(Source: leonkarssen, via leonkarssen)

nprhereandnow:

I will not be picking up any hitchhikers. Not after seeing this sign, anyway. #Oklahoma

nprhereandnow:

I will not be picking up any hitchhikers. Not after seeing this sign, anyway. #Oklahoma

mattressblowoutsale:

kimkanyekimye:

Kanye West speaking to a class at the Los Angeles Trade Tech College 9/19/14

Kanye west is always dressing/standing like how I feel all the time

mattressblowoutsale:

kimkanyekimye:

Kanye West speaking to a class at the Los Angeles Trade Tech College 9/19/14

Kanye west is always dressing/standing like how I feel all the time

(via ruinedchildhood)

ancientart:

Depictions of the Abu Simbel temples, from 1843 to present.

Of the most magnificent monuments in the world, the two temples at Abu Simbel date to about 1260 BCE, and have long captured the interest and imaginations of many.

Ramesses II dedicated the so-called Small Temple of Abu Simbel to the goddess Hathor, and his wife Nefertari. Slightly further south is the larger temple, which Ramesses dedicated to the gods Ptah, Amun-Re, Re-Horakhty, as well as his own divine self. 4 colossal seated figures of Ramesses take up the facade of the latter.

The Great Temple of Ramesses II by kairoinfo4u.

Temple of Hathor/Nefertari, published in 1902, Internet Archive Book Images.

The Great Temple of Ramesses II, published in 1921, Internet Archive Book Images.

The Great Temple of Ramesses II, published in 1896Internet Archive Book Images.

'Interior of the excavated Temple of Abu Simbel in Nubia,' published in 1843, The British Library.

thegetty:

Banned Books Week—History Edition

This page was removed from the 13th-century Morgan Picture Bible. Why?

It was owned in the 1600s by Persian ruler Shah Abbas, who, it is suspected, did not approve of this story about a son’s defiance of his father.

This page shows the battle between the armies of traitoroous Absalom and his father King David, and Absalom’s death.

Zoom into the illumination: here.

Banned Books Week celebrates the freedom to read. This week we’re sharing examples of books from cultural history that have been attacked, vilified, or otherwise banned.

Scenes from the Life of Absalom, about 1250, French. J. Paul Getty Museum.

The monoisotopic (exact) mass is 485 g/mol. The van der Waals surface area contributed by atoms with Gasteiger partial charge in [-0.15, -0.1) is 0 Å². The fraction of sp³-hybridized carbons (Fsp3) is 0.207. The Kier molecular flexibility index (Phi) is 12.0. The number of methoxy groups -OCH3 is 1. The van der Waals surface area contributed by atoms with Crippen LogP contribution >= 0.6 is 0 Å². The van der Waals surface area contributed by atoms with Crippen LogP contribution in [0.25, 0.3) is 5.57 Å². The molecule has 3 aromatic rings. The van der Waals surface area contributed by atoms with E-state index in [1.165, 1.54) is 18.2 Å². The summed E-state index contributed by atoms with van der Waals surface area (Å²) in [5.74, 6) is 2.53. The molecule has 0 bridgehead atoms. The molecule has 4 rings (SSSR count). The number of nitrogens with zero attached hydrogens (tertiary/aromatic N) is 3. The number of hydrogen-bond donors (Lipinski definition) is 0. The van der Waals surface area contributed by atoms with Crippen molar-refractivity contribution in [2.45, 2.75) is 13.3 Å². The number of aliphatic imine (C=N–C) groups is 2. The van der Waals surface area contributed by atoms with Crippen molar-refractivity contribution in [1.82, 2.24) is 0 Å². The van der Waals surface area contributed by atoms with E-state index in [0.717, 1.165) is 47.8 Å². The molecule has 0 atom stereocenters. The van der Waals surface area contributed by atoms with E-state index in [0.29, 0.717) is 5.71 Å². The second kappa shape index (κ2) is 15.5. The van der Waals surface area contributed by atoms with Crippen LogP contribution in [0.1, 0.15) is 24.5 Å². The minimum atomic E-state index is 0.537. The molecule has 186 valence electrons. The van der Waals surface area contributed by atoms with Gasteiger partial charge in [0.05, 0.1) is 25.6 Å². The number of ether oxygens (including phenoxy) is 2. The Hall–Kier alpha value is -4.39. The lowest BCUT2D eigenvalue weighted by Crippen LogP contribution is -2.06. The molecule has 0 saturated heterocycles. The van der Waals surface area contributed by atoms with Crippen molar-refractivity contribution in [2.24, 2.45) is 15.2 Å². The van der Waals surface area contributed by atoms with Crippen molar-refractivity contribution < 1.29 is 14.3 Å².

(Source: janskylar)

ancientart:

A quick look at: Greek votive offerings, with a particular focus on those of the Archaic period from Olympia.

Since we have received everything from the Gods, and it is right to pay the giver some tithe of his gifts, we pay such a tithe of possessions in votive offering, of bodies in gifts of (hair and) adornment, and of life in sacrifices.” -Sallustius in ‘On the Gods and the Cosmos,’ XVI (translation by Gilbert Murray).

A ‘votive offering’ is essentially a gift to a god. Once dedicated, the object is thought to become the “inalienable property of that god” (Whitley 2001). In theory, almost any kind of object could be used as a votive, we even have literary accounts which speak of captured ships being dedicated as a thank offering to a god (see Herodotus VIII.121).

Here I won’t be exploring the psychology of giving such offerings, however, it is likely that the motives were not quite so straightforward as suggested by the Latin phrase ‘do ut des' (I give that you may give). While the concept of reciprocity, a cycle of exchange between human and god, is of course relevant here, one must also not underestimate the value ancient Greek society placed on visibly showing one’s piety.

The shown Greek votive offerings are from Olympia, and consist largely of tiny animals made of bronze, stone, and clay. These objects date from the 10th century BCE, though those from the 8th century are the greatest in number. From the 9th century BCE, we can see a distinct increase in the range of votive offerings, and their quality.

When writing up this article, James Whitley’s book The Archaeology of Ancient Greece (Cambridge University Press, 2001) was of use, and is recommended for those interested Greek history. Photos taken by Richard.

missingozu:

Some more stills/info…
TEMPO // BASHO explores the possibility of an alternative modernity in the films of Yasujiro Ozu. Made in partnership with the Criterion Collection. *Screening tonight at the IFC Center (Sept 22, 8pm).
:: kogonada | USA, 2014 | Japanese | 13min. | Color and Black & White

oh fun an ozu film and i just learn about it now

missingozu:

Some more stills/info…

TEMPO // BASHO explores the possibility of an alternative modernity in the films of Yasujiro Ozu. Made in partnership with the Criterion Collection. *Screening tonight at the IFC Center (Sept 22, 8pm).

:: kogonada | USA, 2014 | Japanese | 13min. | Color and Black & White

oh fun an ozu film and i just learn about it now

(via truthandmovies)